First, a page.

Planning for a Return to Campus in the Fall
Dear Goucher students,
I wanted to provide you an update with the latest information from the Fall Re-Opening Task Force, a 30-person team that has been hard at work this past month figuring out how we can resume instruction on campus in the fall in a safe and responsible manner.
There is still quite a bit of work to do given the changing dynamics of how this pandemic is playing out. However, I wanted to apprise you of decisions that have already been made as well as those areas where we continue to investigate.
Most importantly, a number of you have written to me to express your concern about safety, so I wanted to let you know the specific steps the taskforce has already identified to help ensure the health and safety of our entire community. As we prepare for the fall, we will continue to seek the advice and counsel of local and state public health officials as well as follow the guidance issued by the American College Health Association and the CDC.
This is a lengthy email, but I encourage you to take the time to read it in its entirety. If you have specific questions, please do not hesitate to contact me directly. I will do my best to get you an answer, or direct you to the appropriate person on campus who can provide you with an answer.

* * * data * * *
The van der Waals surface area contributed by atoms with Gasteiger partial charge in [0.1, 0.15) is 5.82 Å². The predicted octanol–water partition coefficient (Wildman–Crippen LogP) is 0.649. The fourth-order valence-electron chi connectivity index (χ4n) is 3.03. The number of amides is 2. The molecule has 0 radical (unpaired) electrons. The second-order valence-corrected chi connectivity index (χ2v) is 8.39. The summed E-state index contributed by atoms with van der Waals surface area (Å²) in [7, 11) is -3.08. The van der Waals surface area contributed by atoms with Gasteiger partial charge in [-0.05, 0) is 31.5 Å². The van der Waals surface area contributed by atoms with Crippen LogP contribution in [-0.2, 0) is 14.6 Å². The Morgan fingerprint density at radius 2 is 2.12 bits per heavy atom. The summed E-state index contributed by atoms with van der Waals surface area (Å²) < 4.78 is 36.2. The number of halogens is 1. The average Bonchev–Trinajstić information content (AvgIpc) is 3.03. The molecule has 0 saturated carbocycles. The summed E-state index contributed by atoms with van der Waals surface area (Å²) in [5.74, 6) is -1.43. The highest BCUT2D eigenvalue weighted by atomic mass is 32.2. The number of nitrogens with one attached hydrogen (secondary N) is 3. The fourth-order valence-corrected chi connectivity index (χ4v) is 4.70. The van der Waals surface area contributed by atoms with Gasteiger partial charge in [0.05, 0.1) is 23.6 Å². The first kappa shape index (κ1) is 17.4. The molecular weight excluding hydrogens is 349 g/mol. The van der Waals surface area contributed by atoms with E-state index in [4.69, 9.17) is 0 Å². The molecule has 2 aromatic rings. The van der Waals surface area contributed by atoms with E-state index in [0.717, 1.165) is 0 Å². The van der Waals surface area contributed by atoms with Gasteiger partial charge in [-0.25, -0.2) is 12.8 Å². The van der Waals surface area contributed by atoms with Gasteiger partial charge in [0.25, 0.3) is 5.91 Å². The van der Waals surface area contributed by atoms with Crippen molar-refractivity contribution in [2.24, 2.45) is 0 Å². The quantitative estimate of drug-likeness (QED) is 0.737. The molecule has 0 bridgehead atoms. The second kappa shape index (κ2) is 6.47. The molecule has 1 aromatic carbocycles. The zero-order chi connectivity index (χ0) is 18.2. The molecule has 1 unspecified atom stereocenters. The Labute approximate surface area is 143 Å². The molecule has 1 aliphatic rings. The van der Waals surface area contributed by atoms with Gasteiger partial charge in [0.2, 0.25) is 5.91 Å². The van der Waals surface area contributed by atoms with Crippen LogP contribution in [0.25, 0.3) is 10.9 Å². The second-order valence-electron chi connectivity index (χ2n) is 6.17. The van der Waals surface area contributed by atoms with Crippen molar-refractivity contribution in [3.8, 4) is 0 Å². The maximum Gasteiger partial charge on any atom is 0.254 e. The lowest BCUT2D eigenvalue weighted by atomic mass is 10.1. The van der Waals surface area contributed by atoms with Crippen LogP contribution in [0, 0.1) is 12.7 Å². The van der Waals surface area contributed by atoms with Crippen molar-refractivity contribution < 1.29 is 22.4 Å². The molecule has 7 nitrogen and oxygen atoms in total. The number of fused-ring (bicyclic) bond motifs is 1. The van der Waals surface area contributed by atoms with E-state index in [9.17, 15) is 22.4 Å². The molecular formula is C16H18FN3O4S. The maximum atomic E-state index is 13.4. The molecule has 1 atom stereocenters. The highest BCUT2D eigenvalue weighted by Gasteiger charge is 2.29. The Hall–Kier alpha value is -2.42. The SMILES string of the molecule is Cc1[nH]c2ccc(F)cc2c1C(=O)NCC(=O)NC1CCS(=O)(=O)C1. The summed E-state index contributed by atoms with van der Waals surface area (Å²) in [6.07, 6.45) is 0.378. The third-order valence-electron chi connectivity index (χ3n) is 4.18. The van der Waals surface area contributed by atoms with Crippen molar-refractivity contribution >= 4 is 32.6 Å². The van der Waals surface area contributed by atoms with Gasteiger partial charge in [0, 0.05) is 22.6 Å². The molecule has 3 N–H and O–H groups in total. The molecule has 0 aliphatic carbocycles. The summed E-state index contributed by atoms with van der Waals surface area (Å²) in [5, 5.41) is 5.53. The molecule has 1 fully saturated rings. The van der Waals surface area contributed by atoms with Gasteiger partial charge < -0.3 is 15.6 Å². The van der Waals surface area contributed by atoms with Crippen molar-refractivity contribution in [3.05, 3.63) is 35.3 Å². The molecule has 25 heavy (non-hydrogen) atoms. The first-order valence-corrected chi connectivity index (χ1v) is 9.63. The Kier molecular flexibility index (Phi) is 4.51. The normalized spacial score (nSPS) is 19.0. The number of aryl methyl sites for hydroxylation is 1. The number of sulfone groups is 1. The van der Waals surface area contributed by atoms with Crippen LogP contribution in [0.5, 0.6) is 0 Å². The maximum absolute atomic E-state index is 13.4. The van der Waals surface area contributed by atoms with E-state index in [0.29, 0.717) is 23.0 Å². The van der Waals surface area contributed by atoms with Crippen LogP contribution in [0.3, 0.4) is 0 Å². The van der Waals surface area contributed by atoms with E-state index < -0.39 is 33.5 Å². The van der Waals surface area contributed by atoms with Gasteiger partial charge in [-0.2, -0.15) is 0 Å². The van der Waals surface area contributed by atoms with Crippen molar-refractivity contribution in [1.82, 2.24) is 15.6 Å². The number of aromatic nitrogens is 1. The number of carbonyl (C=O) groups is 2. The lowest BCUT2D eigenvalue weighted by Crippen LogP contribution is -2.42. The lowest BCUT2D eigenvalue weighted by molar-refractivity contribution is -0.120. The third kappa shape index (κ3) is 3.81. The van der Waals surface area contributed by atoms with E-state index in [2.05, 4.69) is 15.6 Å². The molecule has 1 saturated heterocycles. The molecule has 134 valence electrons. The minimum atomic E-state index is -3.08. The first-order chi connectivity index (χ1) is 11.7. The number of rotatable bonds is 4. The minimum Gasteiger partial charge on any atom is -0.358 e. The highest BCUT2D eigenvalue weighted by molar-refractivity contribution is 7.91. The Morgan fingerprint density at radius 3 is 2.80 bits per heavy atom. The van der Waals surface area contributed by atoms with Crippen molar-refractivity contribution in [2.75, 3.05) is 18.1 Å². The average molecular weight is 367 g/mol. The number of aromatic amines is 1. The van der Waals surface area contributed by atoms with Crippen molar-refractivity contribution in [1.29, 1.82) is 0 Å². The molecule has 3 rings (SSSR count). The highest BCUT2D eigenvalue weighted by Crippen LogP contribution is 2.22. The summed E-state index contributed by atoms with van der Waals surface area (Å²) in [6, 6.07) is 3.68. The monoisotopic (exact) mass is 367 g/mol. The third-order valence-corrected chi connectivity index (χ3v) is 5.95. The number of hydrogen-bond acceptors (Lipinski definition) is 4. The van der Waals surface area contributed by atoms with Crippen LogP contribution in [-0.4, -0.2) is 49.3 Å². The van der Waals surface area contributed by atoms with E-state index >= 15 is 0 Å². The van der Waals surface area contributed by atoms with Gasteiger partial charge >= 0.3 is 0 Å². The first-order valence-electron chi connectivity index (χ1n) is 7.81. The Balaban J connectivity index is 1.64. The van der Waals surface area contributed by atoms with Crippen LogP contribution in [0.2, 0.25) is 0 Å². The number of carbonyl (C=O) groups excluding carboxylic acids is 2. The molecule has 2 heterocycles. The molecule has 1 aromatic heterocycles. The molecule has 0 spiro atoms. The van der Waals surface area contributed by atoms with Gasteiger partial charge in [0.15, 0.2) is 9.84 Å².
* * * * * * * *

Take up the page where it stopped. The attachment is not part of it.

First, you might ask: why return in the fall? Shouldn’t we just wait until a vaccine is developed and distributed before returning to campus? Wouldn’t a better course of action simply be to continue to offer remote instruction online in the fall?
These are valid questions to ask, questions the task force has raised as well. To answer them it is crucial to remember that it is extremely unlikely that a vaccine will be developed, manufactured, and widely available in the U.S. until sometime in spring or summer 2021, if not later. So, we will be living with the SARS-CoV2 virus for some time. That means any decision we make for the fall will likely last for the entire 2020-21 academic year.
It’s also critical to remember that while the SARS-CoV2 virus does pose a threat to everyone, the population least at risk for serious complications are individuals 18 to 30 years old.
Next, it is crucial we take into account what you, our students, want. In a quick, albeit flawed survey we sent out last week, a majority of you told us you would prefer to return to campus in the fall, 25% said you would prefer to continue to study online, and another 15% said you might just take off the semester or the entire year.